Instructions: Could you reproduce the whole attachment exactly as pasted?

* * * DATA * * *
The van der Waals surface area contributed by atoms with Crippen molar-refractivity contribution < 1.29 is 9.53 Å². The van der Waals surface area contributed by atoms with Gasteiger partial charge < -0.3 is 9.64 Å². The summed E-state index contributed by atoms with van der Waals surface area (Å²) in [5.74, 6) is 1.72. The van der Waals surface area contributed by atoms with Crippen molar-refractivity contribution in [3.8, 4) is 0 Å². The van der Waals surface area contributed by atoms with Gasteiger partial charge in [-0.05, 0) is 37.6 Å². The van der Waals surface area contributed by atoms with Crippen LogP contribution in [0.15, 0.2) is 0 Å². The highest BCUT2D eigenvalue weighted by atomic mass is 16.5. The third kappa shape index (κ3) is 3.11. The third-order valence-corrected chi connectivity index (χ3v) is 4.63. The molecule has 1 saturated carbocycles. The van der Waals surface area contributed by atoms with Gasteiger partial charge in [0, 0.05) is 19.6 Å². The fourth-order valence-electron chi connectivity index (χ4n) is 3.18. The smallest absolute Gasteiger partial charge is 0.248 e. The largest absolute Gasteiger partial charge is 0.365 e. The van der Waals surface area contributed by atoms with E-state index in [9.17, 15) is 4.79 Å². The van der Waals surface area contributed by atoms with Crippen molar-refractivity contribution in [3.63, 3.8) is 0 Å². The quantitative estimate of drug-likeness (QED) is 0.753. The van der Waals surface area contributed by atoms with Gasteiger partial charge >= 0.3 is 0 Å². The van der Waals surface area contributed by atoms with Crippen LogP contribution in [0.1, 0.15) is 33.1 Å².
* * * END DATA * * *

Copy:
The van der Waals surface area contributed by atoms with Crippen molar-refractivity contribution < 1.29 is 9.53 Å². The van der Waals surface area contributed by atoms with Gasteiger partial charge < -0.3 is 9.64 Å². The summed E-state index contributed by atoms with van der Waals surface area (Å²) in [5.74, 6) is 1.72. The van der Waals surface area contributed by atoms with Crippen molar-refractivity contribution in [3.8, 4) is 0 Å². The van der Waals surface area contributed by atoms with Gasteiger partial charge in [-0.05, 0) is 37.6 Å². The van der Waals surface area contributed by atoms with Crippen LogP contribution in [0.15, 0.2) is 0 Å². The highest BCUT2D eigenvalue weighted by atomic mass is 16.5. The third kappa shape index (κ3) is 3.11. The third-order valence-corrected chi connectivity index (χ3v) is 4.63. The molecule has 1 saturated carbocycles. The van der Waals surface area contributed by atoms with Gasteiger partial charge in [0, 0.05) is 19.6 Å². The fourth-order valence-electron chi connectivity index (χ4n) is 3.18. The smallest absolute Gasteiger partial charge is 0.248 e. The largest absolute Gasteiger partial charge is 0.365 e. The van der Waals surface area contributed by atoms with E-state index in [9.17, 15) is 4.79 Å². The van der Waals surface area contributed by atoms with Crippen molar-refractivity contribution in [3.63, 3.8) is 0 Å². The quantitative estimate of drug-likeness (QED) is 0.753. The van der Waals surface area contributed by atoms with Gasteiger partial charge >= 0.3 is 0 Å². The van der Waals surface area contributed by atoms with Crippen LogP contribution in [0.1, 0.15) is 33.1 Å².